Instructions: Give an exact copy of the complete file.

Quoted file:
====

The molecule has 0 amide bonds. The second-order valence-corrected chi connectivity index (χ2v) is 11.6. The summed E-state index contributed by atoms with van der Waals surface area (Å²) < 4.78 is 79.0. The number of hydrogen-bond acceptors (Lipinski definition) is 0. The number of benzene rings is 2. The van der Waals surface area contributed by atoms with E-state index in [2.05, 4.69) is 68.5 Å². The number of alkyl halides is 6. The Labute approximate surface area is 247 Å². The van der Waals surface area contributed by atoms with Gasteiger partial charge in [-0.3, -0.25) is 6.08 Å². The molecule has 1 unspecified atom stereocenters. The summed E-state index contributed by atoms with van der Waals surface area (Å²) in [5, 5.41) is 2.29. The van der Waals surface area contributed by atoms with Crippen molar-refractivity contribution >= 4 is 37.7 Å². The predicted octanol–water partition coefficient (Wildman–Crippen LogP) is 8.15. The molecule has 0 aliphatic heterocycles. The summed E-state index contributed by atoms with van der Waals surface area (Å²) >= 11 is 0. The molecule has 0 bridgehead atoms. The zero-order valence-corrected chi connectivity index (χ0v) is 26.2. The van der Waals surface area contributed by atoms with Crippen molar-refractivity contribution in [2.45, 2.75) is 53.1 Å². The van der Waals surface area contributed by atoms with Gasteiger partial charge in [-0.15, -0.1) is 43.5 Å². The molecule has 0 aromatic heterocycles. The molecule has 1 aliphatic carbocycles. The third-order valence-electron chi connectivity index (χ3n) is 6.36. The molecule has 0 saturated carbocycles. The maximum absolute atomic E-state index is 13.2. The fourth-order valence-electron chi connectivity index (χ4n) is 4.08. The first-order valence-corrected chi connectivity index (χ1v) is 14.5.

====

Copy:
The molecule has 0 amide bonds. The second-order valence-corrected chi connectivity index (χ2v) is 11.6. The summed E-state index contributed by atoms with van der Waals surface area (Å²) < 4.78 is 79.0. The number of hydrogen-bond acceptors (Lipinski definition) is 0. The number of benzene rings is 2. The van der Waals surface area contributed by atoms with E-state index in [2.05, 4.69) is 68.5 Å². The number of alkyl halides is 6. The Labute approximate surface area is 247 Å². The van der Waals surface area contributed by atoms with Gasteiger partial charge in [-0.3, -0.25) is 6.08 Å². The molecule has 1 unspecified atom stereocenters. The summed E-state index contributed by atoms with van der Waals surface area (Å²) in [5, 5.41) is 2.29. The van der Waals surface area contributed by atoms with Crippen molar-refractivity contribution >= 4 is 37.7 Å². The predicted octanol–water partition coefficient (Wildman–Crippen LogP) is 8.15. The molecule has 0 aliphatic heterocycles. The summed E-state index contributed by atoms with van der Waals surface area (Å²) >= 11 is 0. The molecule has 0 bridgehead atoms. The zero-order valence-corrected chi connectivity index (χ0v) is 26.2. The van der Waals surface area contributed by atoms with Crippen molar-refractivity contribution in [2.45, 2.75) is 53.1 Å². The van der Waals surface area contributed by atoms with Gasteiger partial charge in [-0.15, -0.1) is 43.5 Å². The molecule has 0 aromatic heterocycles. The molecule has 1 aliphatic carbocycles. The third-order valence-electron chi connectivity index (χ3n) is 6.36. The molecule has 0 saturated carbocycles. The maximum absolute atomic E-state index is 13.2. The fourth-order valence-electron chi connectivity index (χ4n) is 4.08. The first-order valence-corrected chi connectivity index (χ1v) is 14.5.